Ways To Meditate (Other Than Sitting With Your Eyes Closed)
Whether you're a beginner or a seasoned zen master, staying open to different ways to meditate opens you up to opportunities to find what works best for you. Not everyone wants to sit still for 10 minutes staring at the back or their eyelids — so let's give a great big "OM" to the fact that there's more than one way to get your 'tate on.
In fact, the word meditate means to focus your attention on one thing, which leaves a lot of room to play with how you decide soak up all those juicy gobs of inner peace. No one ever said meditation has to look the same for every person (well, someone may have said that at some point, but they were probably having a bad day and just needed to meditate!), so go wild with your customization. Just be sure to keep the core intention of meditation in mind: focusing on just one thing. Because doing that is how you get to the treasure chest of peacefulness, joy, and clear energy. Need some ideas to get started? Try these.
Ever felt prompted to take a walk because you needed to clear your head? That's because it works! When using a stroll as meditation be sure to venture out solo. Walking with a friend is fun but will take away from all the vibes you're looking for in a meditative walk. Listen to calming music — or nothing at all — and just allow your mind to wander.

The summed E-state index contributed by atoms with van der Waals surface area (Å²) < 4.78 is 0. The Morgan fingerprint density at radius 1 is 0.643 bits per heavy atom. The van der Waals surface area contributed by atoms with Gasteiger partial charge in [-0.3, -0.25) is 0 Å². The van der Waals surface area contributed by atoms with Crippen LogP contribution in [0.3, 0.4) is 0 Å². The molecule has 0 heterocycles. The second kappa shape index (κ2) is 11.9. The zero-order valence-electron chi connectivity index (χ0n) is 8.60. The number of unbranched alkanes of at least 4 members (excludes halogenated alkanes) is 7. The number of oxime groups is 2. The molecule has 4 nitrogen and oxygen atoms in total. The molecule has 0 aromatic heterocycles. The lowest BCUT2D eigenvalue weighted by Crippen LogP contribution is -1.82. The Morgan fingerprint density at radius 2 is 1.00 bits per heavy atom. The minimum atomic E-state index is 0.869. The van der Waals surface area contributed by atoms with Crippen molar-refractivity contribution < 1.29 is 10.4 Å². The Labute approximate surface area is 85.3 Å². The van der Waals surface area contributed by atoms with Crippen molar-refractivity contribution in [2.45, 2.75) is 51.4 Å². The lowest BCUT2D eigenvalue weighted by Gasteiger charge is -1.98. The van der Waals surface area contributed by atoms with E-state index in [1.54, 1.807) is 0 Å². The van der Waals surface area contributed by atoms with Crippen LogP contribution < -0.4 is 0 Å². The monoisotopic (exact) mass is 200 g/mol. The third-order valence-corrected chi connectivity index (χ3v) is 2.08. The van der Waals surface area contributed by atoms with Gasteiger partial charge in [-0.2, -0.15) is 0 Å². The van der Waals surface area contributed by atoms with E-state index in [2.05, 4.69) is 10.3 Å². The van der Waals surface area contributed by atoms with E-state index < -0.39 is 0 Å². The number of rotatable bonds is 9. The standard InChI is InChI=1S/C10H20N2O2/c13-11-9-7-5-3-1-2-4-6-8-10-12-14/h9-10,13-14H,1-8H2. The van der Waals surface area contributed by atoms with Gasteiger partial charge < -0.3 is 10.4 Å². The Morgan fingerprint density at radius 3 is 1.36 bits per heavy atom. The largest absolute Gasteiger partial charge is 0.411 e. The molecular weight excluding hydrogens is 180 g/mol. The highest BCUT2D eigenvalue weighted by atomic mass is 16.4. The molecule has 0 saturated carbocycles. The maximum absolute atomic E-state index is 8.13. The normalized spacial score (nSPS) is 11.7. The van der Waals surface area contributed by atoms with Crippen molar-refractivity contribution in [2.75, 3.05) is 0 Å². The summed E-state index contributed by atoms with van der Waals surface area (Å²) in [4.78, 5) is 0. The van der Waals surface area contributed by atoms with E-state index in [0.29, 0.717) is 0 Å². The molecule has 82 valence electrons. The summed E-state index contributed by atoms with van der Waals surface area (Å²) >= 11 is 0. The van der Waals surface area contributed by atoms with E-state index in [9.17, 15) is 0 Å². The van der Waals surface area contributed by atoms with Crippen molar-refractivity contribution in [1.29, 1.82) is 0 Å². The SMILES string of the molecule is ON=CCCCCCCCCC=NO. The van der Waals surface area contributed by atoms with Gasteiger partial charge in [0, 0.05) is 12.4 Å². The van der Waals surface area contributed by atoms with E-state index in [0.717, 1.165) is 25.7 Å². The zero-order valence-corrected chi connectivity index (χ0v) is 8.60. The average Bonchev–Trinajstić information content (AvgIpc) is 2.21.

Spend Time In Nature
Frolicking in the great outdoors does more than amp up your vitamin D levels, it can leave you feeling as if you've taken a mini-retreat to restore your soul. As Harvard Health explained, not only does spending time in nature boost your mood, but it also helps you concentrate and has healing effects on the body.
Eat Without Tech
It's easy to scroll and swipe while scarfing a sandwich, but the next time you find yourself dining alone resist the urge to screen stare. Allow yourself to simply enjoy your food. Give your mind permission to play or rest or whatever it needs. Let the thoughts run wild and see what pops up.
Transplanting your thoughts from your head to paper can be very cathartic. And with that catharsis comes clarity and calm. Spending just 10 minutes writing about whatever's on your mind can lighten your load and give you the release you've been craving.
Use Your Hands
As The New York Times reported, "the repetitive action of needlework can induce a relaxed state like that associated with meditation." But you don't need to make an afghan to fall into the lull of the relaxation response. Try doing a puzzle, coloring, needlepoint, or yoga to find your happy place.
Find your own space to be alone, then turn on some tunes and let your body move. With no one watching you are free to let your body flow in an organic way, doing what feels best.
Meditation is all about giving back to yourself by allowing your mind to slow down from the fast pace it's used to keeping. Discovering the method that best suits your personality and lifestyle means you will get the most out of the experience. Keep trying new ways and see what sticks.